“Bhikkhus, knowing and seeing in this way, would you speak thus: ‘The Teacher is respected by us. We speak as we do out of respect for the Teacher’?”—“No, venerable sir.”—“Knowing and seeing in this way, would you speak thus: ‘The Recluse says this, and we speak thus at the bidding of the Recluse’?”—“No, venerable sir.”—“Knowing and seeing in this way, would you acknowledge another teacher?”—“No, venerable sir.”—“Knowing and seeing in this way, would you return to the observances, tumultuous debates, and auspicious signs of ordinary recluses and brahmins, taking them as the core of the holy life?”—“No, venerable sir.”—“Do you speak only of what you have known, seen, and understood for yourselves?” —“Yes, venerable sir.”

“Good, bhikkhus. So you have been guided by me with this Dhamma, which is visible here and now, immediately effective, inviting inspection, onward leading, to be experienced by the wise for themselves. For it was with reference to this that it has been said: ‘Bhikkhus, this Dhamma is visible here and now, immediately effective, inviting inspection, onward leading, to be experienced by the wise for themselves.’

MN 38

As for the books posted here, including the books you repeated, I hope to get around to reading them.

My interest in starting this thread is to learn about Brahmanism rather than pre-Buddhist non-Brahman ideas so I hope to be able to distinguish between Brahman views on reincarnation & the views of non-Brahmans.

Before we get over-excited with cravings for future becoming & future reincarnations (which the Buddha called “blameworthy”), I thought I would make this clear.

Non-Brahmans may have developed reincarnation views before the Buddhas but my reading of the suttas gains the impression Brahmans themselves were not overly concerned with reincarnation but were keen on going to heaven with Brahma, similar to a Christian.

Definitely not. In the EBTs, the Buddha was called the ‘Spiritual Doctor’. The same as a doctor, the Buddha discerned the disease or illness of sorrow & went looking for the cause of that disease or illness of sorrow, as follows:

Monks, before I attained supreme Enlightenment, while I was still a Bodhisatta, the thought occurred to me: 'This world, alas, has fallen into sore distress (kicchaṃ)". SN 12.10

That is all paticca-samuppāda is, to me. The etiology of the illness & sickness of sorrow, which is summarised for those that over-complexitize in MN 28.

Now this has been said by the Blessed One: “One who sees dependent origination sees the Dhamma; one who sees the Dhamma sees dependent origination.” And these five aggregates affected by clinging are dependently arisen. The desire, indulgence, inclination, and holding based on these five aggregates affected by clinging is the origin of suffering. The removal of desire and lust, the abandonment of desire and lust for these five aggregates affected by clinging is the cessation of suffering.’ At that point too, friends, much has been done by that bhikkhu.” MN 28[quote=“cjmacie, post:12, topic:5571”]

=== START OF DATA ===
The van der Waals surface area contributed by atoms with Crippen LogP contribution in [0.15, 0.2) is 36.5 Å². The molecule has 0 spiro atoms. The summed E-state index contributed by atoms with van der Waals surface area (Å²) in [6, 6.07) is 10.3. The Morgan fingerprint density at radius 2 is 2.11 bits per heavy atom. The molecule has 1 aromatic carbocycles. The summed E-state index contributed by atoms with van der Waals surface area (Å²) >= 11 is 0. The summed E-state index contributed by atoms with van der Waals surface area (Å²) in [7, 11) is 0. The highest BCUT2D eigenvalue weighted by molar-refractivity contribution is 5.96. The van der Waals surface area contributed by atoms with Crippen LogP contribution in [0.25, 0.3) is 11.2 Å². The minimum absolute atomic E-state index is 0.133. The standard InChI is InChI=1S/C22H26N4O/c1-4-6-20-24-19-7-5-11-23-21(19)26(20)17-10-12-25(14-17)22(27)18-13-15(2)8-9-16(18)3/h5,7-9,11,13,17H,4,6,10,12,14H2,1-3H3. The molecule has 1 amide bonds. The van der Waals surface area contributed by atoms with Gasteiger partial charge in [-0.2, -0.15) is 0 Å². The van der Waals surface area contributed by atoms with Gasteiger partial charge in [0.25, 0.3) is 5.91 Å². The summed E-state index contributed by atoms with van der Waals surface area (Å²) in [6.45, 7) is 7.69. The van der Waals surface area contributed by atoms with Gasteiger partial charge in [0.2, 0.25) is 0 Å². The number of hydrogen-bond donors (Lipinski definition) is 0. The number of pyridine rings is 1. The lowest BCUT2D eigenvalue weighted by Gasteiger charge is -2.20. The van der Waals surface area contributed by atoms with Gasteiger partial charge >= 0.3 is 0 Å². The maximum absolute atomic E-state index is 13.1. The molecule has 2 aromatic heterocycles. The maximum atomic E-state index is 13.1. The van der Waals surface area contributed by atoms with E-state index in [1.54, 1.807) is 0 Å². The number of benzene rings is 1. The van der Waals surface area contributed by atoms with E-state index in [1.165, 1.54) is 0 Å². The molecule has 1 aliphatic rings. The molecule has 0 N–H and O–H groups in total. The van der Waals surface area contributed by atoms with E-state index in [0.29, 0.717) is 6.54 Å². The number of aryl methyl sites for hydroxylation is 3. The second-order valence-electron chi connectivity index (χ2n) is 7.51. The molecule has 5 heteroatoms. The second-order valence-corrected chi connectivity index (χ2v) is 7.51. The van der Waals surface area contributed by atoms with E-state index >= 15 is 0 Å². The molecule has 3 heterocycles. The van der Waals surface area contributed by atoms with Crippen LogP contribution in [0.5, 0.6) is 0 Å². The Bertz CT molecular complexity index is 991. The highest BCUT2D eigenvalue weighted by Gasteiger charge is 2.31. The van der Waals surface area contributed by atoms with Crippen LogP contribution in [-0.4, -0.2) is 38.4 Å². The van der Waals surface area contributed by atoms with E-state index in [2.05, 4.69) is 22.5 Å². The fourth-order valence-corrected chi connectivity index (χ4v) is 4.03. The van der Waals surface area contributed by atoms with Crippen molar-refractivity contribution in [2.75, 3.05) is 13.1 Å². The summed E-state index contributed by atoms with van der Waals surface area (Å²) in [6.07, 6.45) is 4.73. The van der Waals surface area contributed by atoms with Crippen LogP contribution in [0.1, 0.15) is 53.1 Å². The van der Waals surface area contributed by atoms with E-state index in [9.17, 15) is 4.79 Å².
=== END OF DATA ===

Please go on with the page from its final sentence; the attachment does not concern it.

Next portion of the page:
Gombrich attempts to summarize the Upanisadic teachings relevant to the Buddha
[/quote]

Unfortunately, the more these kinds of ideas are entertained, embraced & rejoiced in, the more the foundation of Buddhism, namely, the Perfectly Self-Enlightened Buddha, is diminished & refuted.

The Perfectly Self-Enlightened Buddha unambiguously said in this 1st sermon that his teachings were about things he had never heard before.

Take care :rabbit2:

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I hope it isn’t too tangential, especially with this in mind:

but I’ve been reading from DN2 and remembering your post, suddenly thought how weird it is that while six other competing schools of thought are covered there the views of the Brahmins are not.

I don’t know whether it is just far too much of a stretch, but nevertheless wonder if this sutta, in conjunction with what we learn about the Brahmins elsewhere, can be used to learn anything about the Brahmin doctrine held at the time of the Buddha (eg. we can see a number of schools explicitly reject kamma and at the same time explicitly reject rebirth, from the suttas already mentioned above we can feel in some way confident that the Brahmins were exponents of the doctrine of kamma - from this might we infer they necessarily had to hold some sort of rebirth view… just wondering out loud :slight_smile: ).

Possibly. I recall when I skimmed some of the recommended books it was said, at least in respect to some of the pre-Buddha sages, that they were similar to the Buddha, i.e., of the warrior caste. This is particularly what I want to investigate & research.

Thanks. I will try to get around to reading it on the weekend. I was flat out working today. Got to make $$$.